(Our bold emphasis.) This is one of James' most important pages! It allows us to see, dramatically, differences twixt Pirsig's quantumesque MoQ and dichotomous SOM. Notice SOM's negative language: opposes, contending, between, and 'da big OR!

Notice rationalism's innate dichotomy: i.e., whole OR not-whole!

Let's answer James' "...most pregnant of all the dilemmas of philosophy,..." from a perspective of both quantum science and Pirsig's MoQ:

"Questions: 'Does reality exist distributively? or collectively? in the shape of eaches, everys, anys, eithers? or only in the shape of an all or whole?'

"Answer: 'Yes!' (See our prereview 'or' discussion.)"

Actual reality (known and knowable stuff) classically appears distributive, yet we know it quantum commingles (potentially all of) other actual and nonactual (pure, isotropic flux) reality. Classical Thing-king Methods (CTMs) insist on (an Aristotelian excluded-middle) either/or. Quantonic Think-king Modes (QTMs) abide (an included-middle) both/and.


"Please note that pluralism need not be supposed at the outset to stand for any particular kind or amount of disconnection between the many things which it assumes. It only has the negative significance of contradicting monism's thesis that there is absolutely no disconnection. The irreducible outness of anything, however infinitesimal, from anything else, in any respect, would be enough, if it were solidly established, to ruin the monistic doctrine.

"I hope that the reader begins to be pained here by the extreme vagueness of the terms I am using. To say that there is 'no disconnection,' is on the face of it simply silly, for we find practical disconnections without number. My pocket is disconnected with Mr. Morgan's bank-account, and King Edward VII's mind is disconnected with this book. Monism must mean that all such apparent disconnections are bridged over by some deeper absolute union in which it believes, and this union must in some way be more real than the practical separations that appear upon the surface."

James' lack of exposure to quantum science and his latent monistic upbringing belie their ugly legacy here. Instead, all these "practical disconnections" commingle in quantum reality and commingle other things in quantum reality via quantum reality's multiversal cohesion. One obvious example here is quantum gravity (spin 2) which partially coheres and commingles all known (and at least some unknown) actuality.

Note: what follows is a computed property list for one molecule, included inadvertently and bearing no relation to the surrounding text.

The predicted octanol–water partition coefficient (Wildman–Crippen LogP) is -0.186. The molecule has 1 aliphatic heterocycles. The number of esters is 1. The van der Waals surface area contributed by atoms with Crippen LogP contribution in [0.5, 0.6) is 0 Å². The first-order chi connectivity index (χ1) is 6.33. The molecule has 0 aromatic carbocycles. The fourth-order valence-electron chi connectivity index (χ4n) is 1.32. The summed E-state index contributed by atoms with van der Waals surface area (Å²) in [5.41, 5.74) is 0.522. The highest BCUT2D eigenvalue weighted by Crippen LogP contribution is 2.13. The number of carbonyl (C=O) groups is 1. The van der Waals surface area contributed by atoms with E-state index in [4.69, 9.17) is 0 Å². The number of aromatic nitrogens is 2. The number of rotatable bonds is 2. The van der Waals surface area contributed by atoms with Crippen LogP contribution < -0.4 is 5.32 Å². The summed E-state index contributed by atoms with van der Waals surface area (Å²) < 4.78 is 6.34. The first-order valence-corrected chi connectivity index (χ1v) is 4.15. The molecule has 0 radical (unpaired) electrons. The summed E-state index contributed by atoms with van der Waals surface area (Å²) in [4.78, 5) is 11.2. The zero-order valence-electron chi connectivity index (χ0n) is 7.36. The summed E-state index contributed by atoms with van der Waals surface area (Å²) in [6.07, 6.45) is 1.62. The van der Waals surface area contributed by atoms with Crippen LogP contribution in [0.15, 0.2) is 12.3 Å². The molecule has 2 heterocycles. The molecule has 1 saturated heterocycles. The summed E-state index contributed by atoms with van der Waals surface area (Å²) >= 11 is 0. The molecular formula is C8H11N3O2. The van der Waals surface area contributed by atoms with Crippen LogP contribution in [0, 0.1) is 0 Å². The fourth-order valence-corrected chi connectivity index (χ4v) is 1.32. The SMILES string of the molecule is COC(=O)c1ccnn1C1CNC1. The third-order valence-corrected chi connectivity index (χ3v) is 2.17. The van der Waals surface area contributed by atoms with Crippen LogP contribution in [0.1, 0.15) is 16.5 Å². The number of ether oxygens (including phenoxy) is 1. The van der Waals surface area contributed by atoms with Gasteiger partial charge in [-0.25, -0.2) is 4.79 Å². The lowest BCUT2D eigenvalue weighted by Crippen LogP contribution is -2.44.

QTMs tell us we should ponder quanton(pluralism,monism).

See: Pirsig and Bergson on Monism vis-à-vis Pluralism.


"In point of historical fact monism has generally kept itself vague and mystical as regards the ultimate principle of unity. To be One is more wonderful than to be many, so the principle of things must be One, but of that One no exact account is given.

Plotinus simply calls it the One.

'The One is .all things and yet no one of them.... For the very reason that none of them was in the One, are all derived from it. Furthermore, in order that they may be real existences, the One is not an existence, but the father of existences. And the generation of existence is as it were the first act of generation. Being perfect by reason of neither seeking nor possessing nor needing anything, the One overflows, as it were, and what overflows forms another hypostasis.... How should the most perfect and primal good stay shut up in itself as if it were envious or impotent?.... Necessarily then something comes from it.'"

(Our bold and color emphasis.)

but still implies an Aristotelian excluded-middle (i.e., "...none...was in the one...").

"This is like the Hindoo doctrine of the Brahman, or of the Âtman. In the Bhagavat-gita the holy Krishna speaking for the One, says:

'I am the immolation. I am the sacrificial rite. I am the libation offered to ancestors. I am the drug. I am the incantation. I am the sacrificial butter also. I am the fire. I am the incense. I am the father, the mother, the sustainer, the grandfather of the universe the mystic doctrine, the purification, the syllable "'Om" ... the path, the supporter, the master, the witness, the habitation, the refuge, the friend, the origin, the dissolution, the place, the receptacle, the inexhaustible seed. I heat (the world) I withhold and pour out the rain. I am ambrosia and death, the existing and the non-existing.... I am the same to all beings. I have neither foe nor friend.... Place thy heart on me, worshipping me, sacrificing to me, saluting me.'"

(James' parenthetical.)

In ZMM, Phædrus concludes,

"But one day in the classroom the professor of philosophy was blithely expounding on the illusory nature of the world for what seemed the fiftieth time and Phædrus raised his hand and asked coldly if it was believed that the atomic bombs that had dropped on Hiroshima and Nagasaki were illusory. The professor smiled and said yes. That was the end of the exchange.

"Within the traditions of Indian philosophy that answer may have been correct, but for Phædrus and for anyone else who reads newspapers regularly and is concerned with such things as mass destruction of human beings that answer was hopelessly inadequate. He left the classroom, left India and gave up." Pp. 126-7, Bantam paperback.